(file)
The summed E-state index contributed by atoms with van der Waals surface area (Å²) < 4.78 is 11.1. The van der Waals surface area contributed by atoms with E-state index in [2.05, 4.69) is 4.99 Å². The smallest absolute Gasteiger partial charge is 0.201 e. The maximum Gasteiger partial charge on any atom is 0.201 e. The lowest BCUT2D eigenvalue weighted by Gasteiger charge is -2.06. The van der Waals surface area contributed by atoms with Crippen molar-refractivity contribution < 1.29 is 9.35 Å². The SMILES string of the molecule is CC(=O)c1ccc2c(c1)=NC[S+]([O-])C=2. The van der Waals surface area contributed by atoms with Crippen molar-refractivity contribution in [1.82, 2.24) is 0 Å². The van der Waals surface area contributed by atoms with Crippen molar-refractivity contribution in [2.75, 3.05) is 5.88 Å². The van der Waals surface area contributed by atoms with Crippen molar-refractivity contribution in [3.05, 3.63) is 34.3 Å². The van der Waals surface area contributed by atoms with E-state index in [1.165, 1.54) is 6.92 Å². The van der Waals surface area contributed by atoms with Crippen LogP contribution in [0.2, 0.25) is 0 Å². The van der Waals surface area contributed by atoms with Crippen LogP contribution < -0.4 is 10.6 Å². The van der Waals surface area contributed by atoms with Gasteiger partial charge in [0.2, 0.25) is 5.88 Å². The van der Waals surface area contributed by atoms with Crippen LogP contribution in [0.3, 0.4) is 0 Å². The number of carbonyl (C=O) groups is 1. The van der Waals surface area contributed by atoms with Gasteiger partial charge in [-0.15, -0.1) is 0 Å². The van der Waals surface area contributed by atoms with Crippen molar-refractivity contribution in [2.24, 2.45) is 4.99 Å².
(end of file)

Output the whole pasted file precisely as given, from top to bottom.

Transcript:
The summed E-state index contributed by atoms with van der Waals surface area (Å²) < 4.78 is 11.1. The van der Waals surface area contributed by atoms with E-state index in [2.05, 4.69) is 4.99 Å². The smallest absolute Gasteiger partial charge is 0.201 e. The maximum Gasteiger partial charge on any atom is 0.201 e. The lowest BCUT2D eigenvalue weighted by Gasteiger charge is -2.06. The van der Waals surface area contributed by atoms with Crippen molar-refractivity contribution < 1.29 is 9.35 Å². The SMILES string of the molecule is CC(=O)c1ccc2c(c1)=NC[S+]([O-])C=2. The van der Waals surface area contributed by atoms with Crippen molar-refractivity contribution in [1.82, 2.24) is 0 Å². The van der Waals surface area contributed by atoms with Crippen molar-refractivity contribution in [2.75, 3.05) is 5.88 Å². The van der Waals surface area contributed by atoms with Crippen molar-refractivity contribution in [3.05, 3.63) is 34.3 Å². The van der Waals surface area contributed by atoms with E-state index in [1.165, 1.54) is 6.92 Å². The van der Waals surface area contributed by atoms with Crippen LogP contribution in [0.2, 0.25) is 0 Å². The van der Waals surface area contributed by atoms with Crippen LogP contribution < -0.4 is 10.6 Å². The van der Waals surface area contributed by atoms with Gasteiger partial charge in [0.2, 0.25) is 5.88 Å². The van der Waals surface area contributed by atoms with Crippen LogP contribution in [0.3, 0.4) is 0 Å². The number of carbonyl (C=O) groups is 1. The van der Waals surface area contributed by atoms with Gasteiger partial charge in [-0.15, -0.1) is 0 Å². The van der Waals surface area contributed by atoms with Crippen molar-refractivity contribution in [2.24, 2.45) is 4.99 Å².